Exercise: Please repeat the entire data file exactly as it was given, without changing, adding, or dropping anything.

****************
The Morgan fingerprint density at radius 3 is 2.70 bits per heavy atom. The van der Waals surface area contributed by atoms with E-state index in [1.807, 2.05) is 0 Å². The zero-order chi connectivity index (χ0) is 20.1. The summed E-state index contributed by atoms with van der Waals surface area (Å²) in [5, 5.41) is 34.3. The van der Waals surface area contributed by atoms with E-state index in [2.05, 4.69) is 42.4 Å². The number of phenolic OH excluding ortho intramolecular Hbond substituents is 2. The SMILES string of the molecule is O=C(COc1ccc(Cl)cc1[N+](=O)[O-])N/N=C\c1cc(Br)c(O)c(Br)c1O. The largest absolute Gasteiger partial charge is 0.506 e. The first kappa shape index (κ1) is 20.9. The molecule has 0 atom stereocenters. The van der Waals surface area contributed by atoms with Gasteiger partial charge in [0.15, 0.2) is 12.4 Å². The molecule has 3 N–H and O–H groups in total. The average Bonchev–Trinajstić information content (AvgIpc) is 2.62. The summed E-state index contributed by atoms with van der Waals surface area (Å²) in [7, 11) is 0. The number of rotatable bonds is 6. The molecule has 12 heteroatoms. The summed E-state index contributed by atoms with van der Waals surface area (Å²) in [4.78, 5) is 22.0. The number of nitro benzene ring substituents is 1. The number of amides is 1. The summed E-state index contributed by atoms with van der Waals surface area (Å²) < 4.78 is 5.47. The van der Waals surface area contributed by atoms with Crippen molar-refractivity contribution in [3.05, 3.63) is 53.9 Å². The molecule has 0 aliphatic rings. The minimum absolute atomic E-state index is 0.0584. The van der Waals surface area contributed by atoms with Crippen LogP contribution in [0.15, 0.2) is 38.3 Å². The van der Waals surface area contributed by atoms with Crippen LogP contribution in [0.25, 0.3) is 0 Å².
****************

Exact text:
The Morgan fingerprint density at radius 3 is 2.70 bits per heavy atom. The van der Waals surface area contributed by atoms with E-state index in [1.807, 2.05) is 0 Å². The zero-order chi connectivity index (χ0) is 20.1. The summed E-state index contributed by atoms with van der Waals surface area (Å²) in [5, 5.41) is 34.3. The van der Waals surface area contributed by atoms with E-state index in [2.05, 4.69) is 42.4 Å². The number of phenolic OH excluding ortho intramolecular Hbond substituents is 2. The SMILES string of the molecule is O=C(COc1ccc(Cl)cc1[N+](=O)[O-])N/N=C\c1cc(Br)c(O)c(Br)c1O. The largest absolute Gasteiger partial charge is 0.506 e. The first kappa shape index (κ1) is 20.9. The molecule has 0 atom stereocenters. The van der Waals surface area contributed by atoms with Gasteiger partial charge in [0.15, 0.2) is 12.4 Å². The molecule has 3 N–H and O–H groups in total. The average Bonchev–Trinajstić information content (AvgIpc) is 2.62. The summed E-state index contributed by atoms with van der Waals surface area (Å²) in [7, 11) is 0. The number of rotatable bonds is 6. The molecule has 12 heteroatoms. The summed E-state index contributed by atoms with van der Waals surface area (Å²) in [4.78, 5) is 22.0. The number of nitro benzene ring substituents is 1. The number of amides is 1. The summed E-state index contributed by atoms with van der Waals surface area (Å²) < 4.78 is 5.47. The van der Waals surface area contributed by atoms with Crippen molar-refractivity contribution in [3.05, 3.63) is 53.9 Å². The molecule has 0 aliphatic rings. The minimum absolute atomic E-state index is 0.0584. The van der Waals surface area contributed by atoms with Crippen LogP contribution in [0.15, 0.2) is 38.3 Å². The van der Waals surface area contributed by atoms with Crippen LogP contribution in [0.25, 0.3) is 0 Å².